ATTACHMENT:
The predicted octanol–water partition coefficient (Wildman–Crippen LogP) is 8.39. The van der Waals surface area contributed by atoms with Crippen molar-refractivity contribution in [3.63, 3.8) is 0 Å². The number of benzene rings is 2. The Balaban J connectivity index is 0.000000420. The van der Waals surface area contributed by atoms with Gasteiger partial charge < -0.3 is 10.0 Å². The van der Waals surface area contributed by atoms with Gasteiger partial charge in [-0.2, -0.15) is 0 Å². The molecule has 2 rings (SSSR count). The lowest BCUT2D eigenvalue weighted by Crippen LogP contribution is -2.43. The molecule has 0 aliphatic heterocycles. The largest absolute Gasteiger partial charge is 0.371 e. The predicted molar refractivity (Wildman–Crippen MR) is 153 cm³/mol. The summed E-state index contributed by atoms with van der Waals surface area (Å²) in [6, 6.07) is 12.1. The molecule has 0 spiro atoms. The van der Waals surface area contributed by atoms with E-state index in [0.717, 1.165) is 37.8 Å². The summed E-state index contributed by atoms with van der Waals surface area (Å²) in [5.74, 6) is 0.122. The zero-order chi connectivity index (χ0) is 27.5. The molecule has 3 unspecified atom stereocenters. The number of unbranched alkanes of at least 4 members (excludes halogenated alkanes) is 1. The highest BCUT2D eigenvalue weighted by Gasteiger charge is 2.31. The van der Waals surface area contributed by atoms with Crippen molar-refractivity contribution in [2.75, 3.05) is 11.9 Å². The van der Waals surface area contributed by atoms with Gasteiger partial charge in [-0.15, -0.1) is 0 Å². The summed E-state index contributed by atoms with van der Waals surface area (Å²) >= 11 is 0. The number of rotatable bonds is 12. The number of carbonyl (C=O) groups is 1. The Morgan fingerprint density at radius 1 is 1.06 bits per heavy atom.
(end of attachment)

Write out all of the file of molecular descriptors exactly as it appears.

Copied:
The predicted octanol–water partition coefficient (Wildman–Crippen LogP) is 8.39. The van der Waals surface area contributed by atoms with Crippen molar-refractivity contribution in [3.63, 3.8) is 0 Å². The number of benzene rings is 2. The Balaban J connectivity index is 0.000000420. The van der Waals surface area contributed by atoms with Gasteiger partial charge < -0.3 is 10.0 Å². The van der Waals surface area contributed by atoms with Gasteiger partial charge in [-0.2, -0.15) is 0 Å². The molecule has 2 rings (SSSR count). The lowest BCUT2D eigenvalue weighted by Crippen LogP contribution is -2.43. The molecule has 0 aliphatic heterocycles. The largest absolute Gasteiger partial charge is 0.371 e. The predicted molar refractivity (Wildman–Crippen MR) is 153 cm³/mol. The summed E-state index contributed by atoms with van der Waals surface area (Å²) in [6, 6.07) is 12.1. The molecule has 0 spiro atoms. The van der Waals surface area contributed by atoms with E-state index in [0.717, 1.165) is 37.8 Å². The summed E-state index contributed by atoms with van der Waals surface area (Å²) in [5.74, 6) is 0.122. The zero-order chi connectivity index (χ0) is 27.5. The molecule has 3 unspecified atom stereocenters. The number of unbranched alkanes of at least 4 members (excludes halogenated alkanes) is 1. The highest BCUT2D eigenvalue weighted by Gasteiger charge is 2.31. The van der Waals surface area contributed by atoms with Crippen molar-refractivity contribution in [2.75, 3.05) is 11.9 Å². The van der Waals surface area contributed by atoms with Gasteiger partial charge in [-0.15, -0.1) is 0 Å². The summed E-state index contributed by atoms with van der Waals surface area (Å²) >= 11 is 0. The number of rotatable bonds is 12. The number of carbonyl (C=O) groups is 1. The Morgan fingerprint density at radius 1 is 1.06 bits per heavy atom.